In 1876-77 a breakthrough was made when two other British engineers, Percy Gilchrist and his cousin Sidney Gilchrist Thomas, invented an improved form of the Bessemer process which not only could treat phosphoric ore but was even more efficient and productive. It was the Gilchrist Thomas process that the newly united Germany adopted and which helps explain its rapid industrialisation in the last two decades of the 19th.century.(The countries that had already invested heavily in the Bessemer process were very reluctant to stop everything and start from scratch) By 1914 Germany had overtaken Britain in steel production and was far in advance of France. What irony! (Sorry about that folks but the temptation was too great).




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The Industrial Revolution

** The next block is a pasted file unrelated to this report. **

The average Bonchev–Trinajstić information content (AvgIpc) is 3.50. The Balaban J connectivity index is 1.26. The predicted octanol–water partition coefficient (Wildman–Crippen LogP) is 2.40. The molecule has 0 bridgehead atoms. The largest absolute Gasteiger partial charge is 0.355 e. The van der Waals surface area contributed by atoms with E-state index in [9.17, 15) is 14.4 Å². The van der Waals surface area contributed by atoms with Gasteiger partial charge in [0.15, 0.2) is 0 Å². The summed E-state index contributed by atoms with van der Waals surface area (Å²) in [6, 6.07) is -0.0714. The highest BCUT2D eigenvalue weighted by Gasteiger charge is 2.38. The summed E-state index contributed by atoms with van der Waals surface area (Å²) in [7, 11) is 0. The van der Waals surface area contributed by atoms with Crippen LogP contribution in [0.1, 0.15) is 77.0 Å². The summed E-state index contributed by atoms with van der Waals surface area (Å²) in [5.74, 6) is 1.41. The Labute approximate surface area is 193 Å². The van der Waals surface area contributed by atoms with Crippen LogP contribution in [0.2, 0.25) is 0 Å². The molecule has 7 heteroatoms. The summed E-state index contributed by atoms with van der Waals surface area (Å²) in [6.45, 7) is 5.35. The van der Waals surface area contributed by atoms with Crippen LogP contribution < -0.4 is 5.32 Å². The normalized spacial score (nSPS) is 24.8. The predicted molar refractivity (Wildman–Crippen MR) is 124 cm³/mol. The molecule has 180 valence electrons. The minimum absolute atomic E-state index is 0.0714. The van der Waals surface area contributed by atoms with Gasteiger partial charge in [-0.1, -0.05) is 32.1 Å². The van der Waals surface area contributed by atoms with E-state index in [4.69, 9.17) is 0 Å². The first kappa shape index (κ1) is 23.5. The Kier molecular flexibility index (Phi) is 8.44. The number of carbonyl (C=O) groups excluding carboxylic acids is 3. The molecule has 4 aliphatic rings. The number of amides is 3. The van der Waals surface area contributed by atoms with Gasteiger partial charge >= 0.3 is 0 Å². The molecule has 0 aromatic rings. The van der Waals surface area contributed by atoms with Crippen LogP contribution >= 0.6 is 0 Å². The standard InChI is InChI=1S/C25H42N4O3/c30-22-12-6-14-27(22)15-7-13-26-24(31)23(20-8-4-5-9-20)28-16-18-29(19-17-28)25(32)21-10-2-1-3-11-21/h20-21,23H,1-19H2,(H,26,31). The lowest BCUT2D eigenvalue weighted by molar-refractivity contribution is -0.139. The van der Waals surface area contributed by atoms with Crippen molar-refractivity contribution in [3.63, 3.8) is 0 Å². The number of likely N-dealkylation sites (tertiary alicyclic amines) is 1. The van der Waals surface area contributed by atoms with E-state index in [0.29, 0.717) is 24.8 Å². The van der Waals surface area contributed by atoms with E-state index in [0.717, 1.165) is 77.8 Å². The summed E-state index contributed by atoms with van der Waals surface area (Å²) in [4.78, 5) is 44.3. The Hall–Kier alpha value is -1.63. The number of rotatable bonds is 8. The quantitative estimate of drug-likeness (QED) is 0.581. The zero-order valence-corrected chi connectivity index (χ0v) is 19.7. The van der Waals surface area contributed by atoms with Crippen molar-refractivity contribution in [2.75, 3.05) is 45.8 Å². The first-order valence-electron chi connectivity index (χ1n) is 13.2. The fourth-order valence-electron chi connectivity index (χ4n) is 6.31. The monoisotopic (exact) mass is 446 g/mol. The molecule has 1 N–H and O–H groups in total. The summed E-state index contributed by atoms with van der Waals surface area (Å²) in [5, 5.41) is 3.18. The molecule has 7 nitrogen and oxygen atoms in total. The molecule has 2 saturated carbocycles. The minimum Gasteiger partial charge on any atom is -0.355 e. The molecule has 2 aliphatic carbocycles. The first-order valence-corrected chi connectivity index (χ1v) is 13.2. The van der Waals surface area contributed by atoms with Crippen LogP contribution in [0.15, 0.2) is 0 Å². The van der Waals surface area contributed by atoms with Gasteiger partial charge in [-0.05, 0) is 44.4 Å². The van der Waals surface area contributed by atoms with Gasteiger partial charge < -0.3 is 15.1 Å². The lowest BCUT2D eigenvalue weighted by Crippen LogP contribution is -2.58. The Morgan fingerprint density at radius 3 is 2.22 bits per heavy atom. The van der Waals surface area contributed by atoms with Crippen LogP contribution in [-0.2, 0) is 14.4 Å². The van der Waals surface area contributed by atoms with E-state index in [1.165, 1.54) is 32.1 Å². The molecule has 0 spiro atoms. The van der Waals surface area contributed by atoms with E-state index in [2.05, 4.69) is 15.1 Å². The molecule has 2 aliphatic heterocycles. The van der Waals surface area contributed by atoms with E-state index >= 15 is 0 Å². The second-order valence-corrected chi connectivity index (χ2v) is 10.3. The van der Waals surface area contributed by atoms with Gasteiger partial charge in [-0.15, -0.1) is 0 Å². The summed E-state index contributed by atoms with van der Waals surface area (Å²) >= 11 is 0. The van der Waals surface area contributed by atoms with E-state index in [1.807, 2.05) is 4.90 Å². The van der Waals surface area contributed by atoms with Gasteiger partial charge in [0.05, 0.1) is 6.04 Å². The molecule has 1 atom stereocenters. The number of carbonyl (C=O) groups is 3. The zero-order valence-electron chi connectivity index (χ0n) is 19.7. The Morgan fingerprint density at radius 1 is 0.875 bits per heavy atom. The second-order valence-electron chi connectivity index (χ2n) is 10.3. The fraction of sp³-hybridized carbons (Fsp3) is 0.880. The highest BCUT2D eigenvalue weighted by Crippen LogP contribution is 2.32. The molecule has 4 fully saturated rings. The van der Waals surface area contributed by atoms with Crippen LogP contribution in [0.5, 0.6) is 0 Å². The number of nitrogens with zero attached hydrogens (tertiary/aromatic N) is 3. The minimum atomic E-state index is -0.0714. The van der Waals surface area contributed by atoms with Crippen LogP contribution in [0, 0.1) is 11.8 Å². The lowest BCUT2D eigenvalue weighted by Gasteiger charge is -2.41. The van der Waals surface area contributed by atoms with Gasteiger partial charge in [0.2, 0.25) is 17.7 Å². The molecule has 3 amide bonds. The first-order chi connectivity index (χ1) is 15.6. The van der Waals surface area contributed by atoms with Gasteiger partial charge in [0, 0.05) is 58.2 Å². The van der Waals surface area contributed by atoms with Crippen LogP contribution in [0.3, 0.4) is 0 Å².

In the 18th.century people were, technically, living in essentially the same manner as the Ancient Egyptians or Ancient Greeks. They were still using the same materials to construct their buildings, the same forms of transport (horses for land transport and the oar and sail for maritime transport), the same textiles to make their clothes and oil or wax-based products to provide their light. Wind and water power had been harnessed since Antiquity but almost exclusively for grinding cereal grains into flour for the making of the staple food - bread. This in itself reflects the priorities of peasant-based economies which were universal until the 19th.century.